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Alibaba Resignations Exposes Fraud on Popular Wholesaler Website

Alibaba faces new scrutiny in the wake of an internal investigation which revealed that employees helped cover up fraudulent practices.

Alibaba, a Hong Kong-based business to business global commerce website long criticized for facilitating the sale of counterfeit merchandise on a wholesale basis is facing new scrutiny in the wake of an internal investigation which revealed that employees helped cover up fraudulent practices on the ecommerce website.

Alibaba is an online marketplace that allows small businesses around the world to buy and sell an assortment of products over the Internet primarily on a wholesale basis. As reported in the New York Times, an internal investigation at the company revealed that Alibaba employees helped fraudulent Chinese companies as "Gold Suppliers" -- a trusted seller designation -- with knowledge that the sellers were fraudulently listing products for sale on the website and never shipping the goods after payment was received. According to reports, Alibaba employees either intentionally or negligently allowed the vendors to evade authentication and verification measures.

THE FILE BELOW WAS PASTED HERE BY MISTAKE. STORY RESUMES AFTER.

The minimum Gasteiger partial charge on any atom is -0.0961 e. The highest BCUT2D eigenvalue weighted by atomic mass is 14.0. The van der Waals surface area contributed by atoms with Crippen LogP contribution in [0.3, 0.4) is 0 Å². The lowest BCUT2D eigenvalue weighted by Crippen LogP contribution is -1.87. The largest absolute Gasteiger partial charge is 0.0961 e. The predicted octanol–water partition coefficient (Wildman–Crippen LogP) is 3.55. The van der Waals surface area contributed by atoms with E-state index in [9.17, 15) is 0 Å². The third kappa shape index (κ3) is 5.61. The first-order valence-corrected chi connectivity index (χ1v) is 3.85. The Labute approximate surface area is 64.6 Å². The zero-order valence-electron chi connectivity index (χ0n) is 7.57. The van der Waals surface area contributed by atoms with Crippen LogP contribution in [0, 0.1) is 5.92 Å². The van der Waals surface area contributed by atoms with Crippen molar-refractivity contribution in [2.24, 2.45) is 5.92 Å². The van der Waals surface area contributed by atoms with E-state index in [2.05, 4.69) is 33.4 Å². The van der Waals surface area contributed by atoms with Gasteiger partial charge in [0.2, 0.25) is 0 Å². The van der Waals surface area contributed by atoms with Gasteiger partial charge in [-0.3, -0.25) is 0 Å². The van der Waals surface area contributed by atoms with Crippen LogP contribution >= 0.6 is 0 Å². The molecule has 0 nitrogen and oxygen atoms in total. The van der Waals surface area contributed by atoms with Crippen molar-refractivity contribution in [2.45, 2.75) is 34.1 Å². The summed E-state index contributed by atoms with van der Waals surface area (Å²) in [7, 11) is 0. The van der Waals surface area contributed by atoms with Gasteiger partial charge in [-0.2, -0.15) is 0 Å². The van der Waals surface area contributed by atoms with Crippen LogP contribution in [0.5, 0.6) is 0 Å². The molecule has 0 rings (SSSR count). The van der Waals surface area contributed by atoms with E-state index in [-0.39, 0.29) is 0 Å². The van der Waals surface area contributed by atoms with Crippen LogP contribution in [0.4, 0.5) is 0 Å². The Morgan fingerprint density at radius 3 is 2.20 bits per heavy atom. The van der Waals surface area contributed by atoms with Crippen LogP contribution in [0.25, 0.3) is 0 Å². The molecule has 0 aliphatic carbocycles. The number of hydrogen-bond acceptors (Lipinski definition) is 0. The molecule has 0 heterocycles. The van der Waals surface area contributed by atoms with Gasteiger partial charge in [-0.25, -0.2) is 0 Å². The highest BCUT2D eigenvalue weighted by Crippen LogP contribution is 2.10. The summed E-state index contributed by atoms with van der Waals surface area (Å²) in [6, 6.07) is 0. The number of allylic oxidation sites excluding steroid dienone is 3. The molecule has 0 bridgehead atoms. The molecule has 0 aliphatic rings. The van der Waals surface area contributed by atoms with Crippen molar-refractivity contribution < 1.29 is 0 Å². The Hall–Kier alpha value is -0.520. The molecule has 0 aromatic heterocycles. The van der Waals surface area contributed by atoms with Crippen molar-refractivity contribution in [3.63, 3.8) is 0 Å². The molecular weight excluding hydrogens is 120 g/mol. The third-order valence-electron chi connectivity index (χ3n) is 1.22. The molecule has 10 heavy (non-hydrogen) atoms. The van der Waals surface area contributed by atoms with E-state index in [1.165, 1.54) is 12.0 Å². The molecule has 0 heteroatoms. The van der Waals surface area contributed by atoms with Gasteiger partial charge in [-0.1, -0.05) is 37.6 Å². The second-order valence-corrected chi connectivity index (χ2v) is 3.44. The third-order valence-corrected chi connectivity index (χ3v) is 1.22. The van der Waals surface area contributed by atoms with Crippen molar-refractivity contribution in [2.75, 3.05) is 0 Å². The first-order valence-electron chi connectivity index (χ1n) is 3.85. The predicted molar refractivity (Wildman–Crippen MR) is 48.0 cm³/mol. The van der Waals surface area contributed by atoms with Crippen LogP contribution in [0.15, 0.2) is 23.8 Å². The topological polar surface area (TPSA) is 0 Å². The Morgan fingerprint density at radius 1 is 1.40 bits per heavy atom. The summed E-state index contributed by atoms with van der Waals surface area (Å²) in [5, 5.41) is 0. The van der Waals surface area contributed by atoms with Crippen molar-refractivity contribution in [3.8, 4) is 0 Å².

Alibaba's CEO and COO resigned in the wake of the investigation, taking responsibility for not stopping the fraud, without admitting any actual involvement in the fraud. During 2009 and 2010 approximately 2,300 companies registered as "gold sellers," an indication of trustworthiness on Alibaba, committed fraud through the site.

While this investigation did not relate to counterfeiting, but rather lack of fulfillment, the fraudulently-acquired trusted seller designation obviously will hurt the integrity of the website. Moreover, given the continuing problems at the site, companies should monitor Alibaba.com and other sites to confirm that their products appearing thereon are genuine, and demand that counterfeiters be barred.

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